While not as glamorous or as fun as decorating your home, keeping your home safe from fires is of paramount importance when it comes to safety in your residence. One of the more obvious tips is to make sure all smoke detectors and carbon monoxide detectors in your home are in full working order. The National Fire Protection Association (NFPA) recommends that you change batteries in these devices at least once a year. If you have children or older individuals in your own, you may want to change these batteries twice a year. Following a replacement schedule is the easiest way to remember to do this (ie, on New Year’s Day and on Fourth of July, every calendar year).
However, changing the batteries alone isn’t sufficient. Setting a monthly schedule to test each detector is also critical. (You can write it on your family calendar to remind yourself). Oftentimes, fire departments discover that fires occur in homes with smoke detectors that weren’t operational, either because the battery wasn’t working, or was disconnected temporarily (ie, after a smoky cooking incident).
Moreover, do you have a home fire safety plan? Does every member of your family know what to do when there’s a fire? Make sure there are two ways out of every room, and that each member of the family knows what they are. For windows, are they stuck closed? Can the screens be removed quickly? Does everyone know how to check doors to see if they are hot, and if so, how to find another way out? Remember that towels can be used for handling, touching or grabbing items to avoid burns, and also can be used as a cover to protect faces and cover mouths.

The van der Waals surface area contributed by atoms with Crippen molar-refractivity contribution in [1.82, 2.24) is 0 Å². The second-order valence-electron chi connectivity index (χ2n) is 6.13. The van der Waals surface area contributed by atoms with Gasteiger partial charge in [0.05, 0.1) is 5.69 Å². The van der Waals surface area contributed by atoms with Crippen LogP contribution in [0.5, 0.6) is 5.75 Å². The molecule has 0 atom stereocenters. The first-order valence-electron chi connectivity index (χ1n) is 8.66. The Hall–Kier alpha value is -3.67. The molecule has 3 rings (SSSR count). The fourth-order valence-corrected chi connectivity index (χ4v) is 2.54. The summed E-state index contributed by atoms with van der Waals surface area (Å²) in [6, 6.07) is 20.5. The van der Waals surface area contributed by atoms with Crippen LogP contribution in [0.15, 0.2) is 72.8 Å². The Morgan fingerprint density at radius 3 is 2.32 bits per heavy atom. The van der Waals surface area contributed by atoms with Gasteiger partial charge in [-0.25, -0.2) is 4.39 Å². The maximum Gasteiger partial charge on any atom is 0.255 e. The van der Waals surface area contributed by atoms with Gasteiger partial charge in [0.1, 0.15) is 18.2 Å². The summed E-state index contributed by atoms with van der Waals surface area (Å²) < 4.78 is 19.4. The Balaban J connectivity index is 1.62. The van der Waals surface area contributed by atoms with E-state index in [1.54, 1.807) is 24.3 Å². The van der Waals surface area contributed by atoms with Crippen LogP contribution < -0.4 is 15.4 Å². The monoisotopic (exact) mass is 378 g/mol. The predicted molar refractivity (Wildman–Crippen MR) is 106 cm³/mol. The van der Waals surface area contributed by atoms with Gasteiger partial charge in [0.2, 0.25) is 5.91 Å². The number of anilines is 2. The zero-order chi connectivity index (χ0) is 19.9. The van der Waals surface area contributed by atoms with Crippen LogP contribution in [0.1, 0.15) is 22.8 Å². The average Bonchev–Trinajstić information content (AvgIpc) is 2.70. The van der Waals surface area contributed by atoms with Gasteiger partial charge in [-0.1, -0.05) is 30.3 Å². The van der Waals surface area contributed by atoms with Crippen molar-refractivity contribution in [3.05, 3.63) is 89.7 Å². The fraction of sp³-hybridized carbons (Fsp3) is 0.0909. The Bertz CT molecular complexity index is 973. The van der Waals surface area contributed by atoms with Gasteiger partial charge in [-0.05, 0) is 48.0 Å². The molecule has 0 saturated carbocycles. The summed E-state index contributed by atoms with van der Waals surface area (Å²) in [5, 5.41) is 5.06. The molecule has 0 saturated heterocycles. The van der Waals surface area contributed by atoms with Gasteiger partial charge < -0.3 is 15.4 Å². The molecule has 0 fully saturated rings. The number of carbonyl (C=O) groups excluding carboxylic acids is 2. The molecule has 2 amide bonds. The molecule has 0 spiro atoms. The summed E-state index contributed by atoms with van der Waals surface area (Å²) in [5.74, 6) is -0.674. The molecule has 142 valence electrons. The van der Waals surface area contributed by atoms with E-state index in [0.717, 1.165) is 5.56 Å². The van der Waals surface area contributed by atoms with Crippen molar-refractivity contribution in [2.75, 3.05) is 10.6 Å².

If you have a second floor, do you have an escape (rope) ladder in a central location, near windows? And does every family member know where it is, and how to use it if there is a fire? Also, have you designated a meeting spot outside of the home where everyone can meet if there’s a fire? Everyone needs to understand that once they exit the home, they can’t go back inside for any reason (even if there are pets inside). As a corollary, do the adults have a plan to find and transport any pets in the home if there is a fire?
I hope you find these tips to be useful, and worth discussing with your family.